"Work in process" for those tasks I have to trace on this day
"Pending" for tasks I started but I have to wait for an answer or any kind of an update
"Completed" - I actually do not use, I just delete the entries to keep the map simple.
Originally, you work with post-it papers on a wall in case a complete group needs the overview. However, I think it is a good solution for Mind Maps, too.

Best regards from Germany
Torsten Kurz

Gordon Wyllie said...

Hi Torsten.

Thanks for your comment. It's always interesting to learn how other people tackle similar challenges to yourself.

In "Personal Kanban" you appear to have found an approach that works for you. As I said, the challenge is to find an approach that will work for you and then let MindGenius help you implement it effectively.

For personal use I can see why you might not use the "Completed" section however it could help to remind you just how much progress you've actually made and obviate the impression that you never get anything done. It can also give you a quick way of coming back up to speed should an action or task that seemed to have been completed become active again.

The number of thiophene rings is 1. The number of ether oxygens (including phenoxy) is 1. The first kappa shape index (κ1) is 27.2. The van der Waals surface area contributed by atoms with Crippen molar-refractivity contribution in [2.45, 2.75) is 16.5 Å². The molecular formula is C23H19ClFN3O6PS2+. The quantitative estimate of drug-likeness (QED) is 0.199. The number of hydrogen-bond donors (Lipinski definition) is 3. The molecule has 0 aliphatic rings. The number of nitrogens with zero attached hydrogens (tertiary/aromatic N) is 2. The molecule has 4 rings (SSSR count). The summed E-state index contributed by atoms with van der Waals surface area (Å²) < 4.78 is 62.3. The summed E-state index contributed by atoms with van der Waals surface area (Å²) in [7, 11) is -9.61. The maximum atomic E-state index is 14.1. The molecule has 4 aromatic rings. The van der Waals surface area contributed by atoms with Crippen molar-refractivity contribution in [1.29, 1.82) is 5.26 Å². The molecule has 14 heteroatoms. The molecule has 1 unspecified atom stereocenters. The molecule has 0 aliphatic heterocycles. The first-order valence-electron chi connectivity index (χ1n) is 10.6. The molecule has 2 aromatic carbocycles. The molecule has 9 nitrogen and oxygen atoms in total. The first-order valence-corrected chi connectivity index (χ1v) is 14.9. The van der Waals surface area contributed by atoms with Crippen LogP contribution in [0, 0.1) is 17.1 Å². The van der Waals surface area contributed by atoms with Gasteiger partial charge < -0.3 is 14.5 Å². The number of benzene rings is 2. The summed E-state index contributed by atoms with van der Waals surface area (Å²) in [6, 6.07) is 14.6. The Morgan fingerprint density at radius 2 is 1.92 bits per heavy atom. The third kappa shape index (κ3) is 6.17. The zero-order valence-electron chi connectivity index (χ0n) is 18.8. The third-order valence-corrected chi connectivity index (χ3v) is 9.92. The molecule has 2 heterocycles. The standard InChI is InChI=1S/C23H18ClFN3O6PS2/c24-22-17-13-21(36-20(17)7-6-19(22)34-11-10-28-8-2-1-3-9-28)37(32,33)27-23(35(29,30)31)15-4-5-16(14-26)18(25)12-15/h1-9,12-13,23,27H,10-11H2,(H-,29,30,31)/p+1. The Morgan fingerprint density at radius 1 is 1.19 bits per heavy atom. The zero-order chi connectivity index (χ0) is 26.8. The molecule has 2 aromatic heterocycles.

Have you thought of using the categories feature in MindGenius to assign tasks to these different sections? By setting these categories as mutually exclusive you can automatically ensure that a task can only be in one particular state at a given time.



Anonymous said...

Hi Gordan

Very useful tips, I really find the blog useful.

I create daily task maps. I also track tasks I delegate to my PA on my daily task map - I give her a print out of it and review a couple of times a day with her. Keeps everything moving.

Tandberg Mxp said...

Blogs are good for every one where we get lots of information for any topics nice job keep it up !!!

swastik said...

Good tips. I am pleased with all of those. By the way what I do basically in my day to day life is I depend on task management software that is cloud based to better manage my tasks.

By profession I am a stock broker and its very important for me to keep track of the tasks going on with my sub ordinates, thus tool is a must for me.